Last year was my first ALA and it is definitely nothing like other conferences. This is a combination of tips I’ve shared before and new ones learned the hard way. I’ve also included a reading list with suggestions on networking and tips for introverts.
- Give people your name – wear your name badge up near your face rather than on a lanyard so it’s easy for people to glance at it while talking to. Introduce yourself, even if you’ve already met the person. Some of us have hard time with names and there are a LOT of people to remember.
- Don’t hang out with the people you came with – Go to different sessions, maximize your time at the conference you can share with each other what you learned.
- Meet new people – you’re probably not going to meet new people if you’re hanging out with the people you came with. Get out of your comfort zone, ask people what they want to get from the conference, how far they traveled etc, you never know what you’ll learn or who you’ll meet.
- Make a schedule, be willing to break it – make a schedule of what you’d like to attend, know what you absolutely must see and what you’d be willing to miss for coffee with that person you’ve been wanting to meet or the awesome new person you just met
- Know what amenities your hotel offers – internet access, gym, fridge, breakfast etc
- Ask for the things you need at your hotel – you’re a paying guest, don’t be afraid to ask for little things like more hangers
- Make time for down time - conferences can be overwhelming there is so much to do, so many people to meet. Don’t wear yourself out early, it wont matter how much you see if you are too worn out to remember it or how many people you meet if you are too burnt out to make a good impression.
- Wear comfortable shoes
- Layer your clothes, bring a jacket, sweater or shawl, temperature can vary widely in rooms and you want to be comfortable
- Drink lots of water – so easy to forget when you’re on the go and it is one small thing that can make you feel so much better
From others via Friendfeed, Twitter or blogs.
- In the exhibits, ask yourself before taking swag “would I want this if it weren’t free?” And it is unseemly to push people out of the way to get an advance reading copy. – Steve Lawson
- Anything you acquire, you will have to bring home. I like to stick a small flattened cardboard box and a roll of packing tape in my suitcase to mail home free books. – Jason P.
- ALA is very spread out. You need to factor in where a session/meeting is when planning a schedule Tombrarian
- Bring more business cards than you think you need. You will always run out. I also know I’m ready to go home when I start handing out other people’s cards. When you get back, go through your cards and write people. – Karen Schneider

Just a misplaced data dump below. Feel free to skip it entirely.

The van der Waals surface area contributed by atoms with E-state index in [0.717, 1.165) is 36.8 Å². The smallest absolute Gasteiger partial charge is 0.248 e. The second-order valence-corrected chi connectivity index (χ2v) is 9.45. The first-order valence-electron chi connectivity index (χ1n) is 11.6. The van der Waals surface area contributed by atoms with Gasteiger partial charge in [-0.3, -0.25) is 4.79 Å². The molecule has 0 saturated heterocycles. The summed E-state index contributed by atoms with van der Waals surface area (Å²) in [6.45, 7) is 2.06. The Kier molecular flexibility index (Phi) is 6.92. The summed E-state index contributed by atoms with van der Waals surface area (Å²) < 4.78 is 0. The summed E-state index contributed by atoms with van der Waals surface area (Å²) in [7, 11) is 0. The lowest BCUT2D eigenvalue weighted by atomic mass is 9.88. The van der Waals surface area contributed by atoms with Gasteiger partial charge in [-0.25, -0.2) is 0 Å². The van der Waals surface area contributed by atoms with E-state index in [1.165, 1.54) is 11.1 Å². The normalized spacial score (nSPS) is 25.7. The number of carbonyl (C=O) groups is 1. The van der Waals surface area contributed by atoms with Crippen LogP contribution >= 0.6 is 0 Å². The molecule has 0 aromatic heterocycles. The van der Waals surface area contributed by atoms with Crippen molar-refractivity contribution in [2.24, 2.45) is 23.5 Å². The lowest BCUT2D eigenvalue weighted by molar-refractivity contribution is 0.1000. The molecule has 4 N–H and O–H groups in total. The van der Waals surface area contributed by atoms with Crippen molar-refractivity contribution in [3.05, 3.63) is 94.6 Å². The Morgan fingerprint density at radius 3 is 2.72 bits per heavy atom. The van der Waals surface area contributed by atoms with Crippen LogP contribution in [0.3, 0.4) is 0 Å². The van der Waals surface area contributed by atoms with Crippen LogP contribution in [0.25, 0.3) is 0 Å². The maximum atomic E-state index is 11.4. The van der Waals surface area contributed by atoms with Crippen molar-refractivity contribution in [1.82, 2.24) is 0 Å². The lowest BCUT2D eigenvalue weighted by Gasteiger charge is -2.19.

- Always visit the exhibits. ALA conferences survive because vendors continue to send entire cotillion of staff and equipment to the exhibit hall. At the very least, go in and greet the vendors your library uses (yes, even the vendors you don’t like). But if you have more time, wander the halls. – Karen Schneider
- Get creative with transportation. ALA has shuttle buses, and sometimes I use them. But usually I find other forms of transportation between conference sites are faster (especially after Big Events, where people will be lined up for hours). Quite often I hoof it, sometimes with a colleague with whom I can catch up. Other times I share a cab (get bold: ask that librarian, “Want to share?”). In DC, get a Metro pass and when appropriate, use the Metro to get from A to B very quickly. – Karen Schneider
- Attend a program hosted by an entity outside your usual “space.” If you are an academic librarian, see a PLA program, and so on. You’d be surprised what you can learn, who you meet, and what it feels like to be outside your arena – Karen Schneider
- Tip the people who make our visit so comfortable. Tip the shuttle driver, the hotel concierge who drags your suitcase to the lobby, the clerk who brings your bags up to the room, the hotel desk clerk who retrieves your suitcase, the maid who cleans your hotel room, the restaurant wait staff, and the cab drivers who hustle you around the city. Your tips mean a lot to these service workers, and enhance the image of the profession as a caring, sharing group. Bring dollar bills for the smaller tips (I rarely tip under $2 these days for anything) and a $20 (at least) for the hotel maid.
Must Read List
- ALA Conference Survival Tips — 35 Conferences Later
- ALA 2010: My Simple Plan for Keeping Close to Sane
- Tips from Stephen Abrams
- Advice for the Shy
- Be Sexier in Person
- Tips for Conference Bloggers
- Maximizing the Conference Experience
- My First ALA! Advice Tips and Tricks
- Tips for Conference Attendees
Where I’ll be, if you really want to know
Unfortunately my schedule looks something like this
I’ll be presenting a couple of times.
On Friday afternoon at a YALSA pre-conference session – Promoting Teen Reading with Web 2.0 Tools. On Sunday afternoon I’ll be on a panel Designing Digital Experiences for Library Websites for LITA with David Lee King, Toby Greenwalt and John Blyberg
Last but certainly not least Monday evening I’ll be participating in Battledecks
This awesome logo was created by http://365sketches.org/
You can even get your very own awesome battledecks swag.
- Tips and Suggestions to Get the Most Out of Internet Librarian #intlib10
- Tips for Conference Attendees
- ALA Survival Tips, New & Improved for #ALA11